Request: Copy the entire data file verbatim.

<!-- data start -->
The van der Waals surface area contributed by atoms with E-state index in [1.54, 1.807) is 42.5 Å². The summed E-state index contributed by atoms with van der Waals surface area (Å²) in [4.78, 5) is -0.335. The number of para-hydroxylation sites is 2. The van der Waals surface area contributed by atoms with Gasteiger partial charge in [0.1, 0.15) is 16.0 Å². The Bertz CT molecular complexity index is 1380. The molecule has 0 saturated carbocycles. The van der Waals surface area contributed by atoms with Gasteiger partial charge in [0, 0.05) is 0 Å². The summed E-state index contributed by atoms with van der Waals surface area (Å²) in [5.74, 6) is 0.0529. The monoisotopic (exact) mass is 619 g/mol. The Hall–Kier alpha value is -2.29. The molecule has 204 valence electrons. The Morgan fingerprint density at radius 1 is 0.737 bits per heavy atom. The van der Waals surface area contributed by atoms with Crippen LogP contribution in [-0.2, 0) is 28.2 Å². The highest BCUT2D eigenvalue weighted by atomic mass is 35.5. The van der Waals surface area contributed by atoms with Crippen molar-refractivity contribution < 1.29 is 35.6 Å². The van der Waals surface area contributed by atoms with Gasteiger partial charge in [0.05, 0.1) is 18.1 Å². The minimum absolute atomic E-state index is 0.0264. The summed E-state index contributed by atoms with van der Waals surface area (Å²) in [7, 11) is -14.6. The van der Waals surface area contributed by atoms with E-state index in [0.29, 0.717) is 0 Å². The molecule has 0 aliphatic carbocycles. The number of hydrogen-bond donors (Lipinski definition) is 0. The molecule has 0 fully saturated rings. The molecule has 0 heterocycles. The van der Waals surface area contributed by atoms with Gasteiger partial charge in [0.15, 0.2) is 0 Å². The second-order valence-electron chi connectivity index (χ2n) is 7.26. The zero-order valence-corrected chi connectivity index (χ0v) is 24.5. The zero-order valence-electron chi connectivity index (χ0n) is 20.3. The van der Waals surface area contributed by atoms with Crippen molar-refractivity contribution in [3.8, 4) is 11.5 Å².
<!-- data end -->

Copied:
The van der Waals surface area contributed by atoms with E-state index in [1.54, 1.807) is 42.5 Å². The summed E-state index contributed by atoms with van der Waals surface area (Å²) in [4.78, 5) is -0.335. The number of para-hydroxylation sites is 2. The van der Waals surface area contributed by atoms with Gasteiger partial charge in [0.1, 0.15) is 16.0 Å². The Bertz CT molecular complexity index is 1380. The molecule has 0 saturated carbocycles. The van der Waals surface area contributed by atoms with Gasteiger partial charge in [0, 0.05) is 0 Å². The summed E-state index contributed by atoms with van der Waals surface area (Å²) in [5.74, 6) is 0.0529. The monoisotopic (exact) mass is 619 g/mol. The Hall–Kier alpha value is -2.29. The molecule has 204 valence electrons. The Morgan fingerprint density at radius 1 is 0.737 bits per heavy atom. The van der Waals surface area contributed by atoms with Crippen LogP contribution in [-0.2, 0) is 28.2 Å². The highest BCUT2D eigenvalue weighted by atomic mass is 35.5. The van der Waals surface area contributed by atoms with Crippen molar-refractivity contribution < 1.29 is 35.6 Å². The van der Waals surface area contributed by atoms with Gasteiger partial charge in [0.05, 0.1) is 18.1 Å². The minimum absolute atomic E-state index is 0.0264. The summed E-state index contributed by atoms with van der Waals surface area (Å²) in [7, 11) is -14.6. The van der Waals surface area contributed by atoms with E-state index in [0.29, 0.717) is 0 Å². The molecule has 0 aliphatic carbocycles. The number of hydrogen-bond donors (Lipinski definition) is 0. The molecule has 0 fully saturated rings. The molecule has 0 heterocycles. The van der Waals surface area contributed by atoms with Gasteiger partial charge in [0.15, 0.2) is 0 Å². The second-order valence-electron chi connectivity index (χ2n) is 7.26. The zero-order valence-corrected chi connectivity index (χ0v) is 24.5. The zero-order valence-electron chi connectivity index (χ0n) is 20.3. The van der Waals surface area contributed by atoms with Crippen molar-refractivity contribution in [3.8, 4) is 11.5 Å².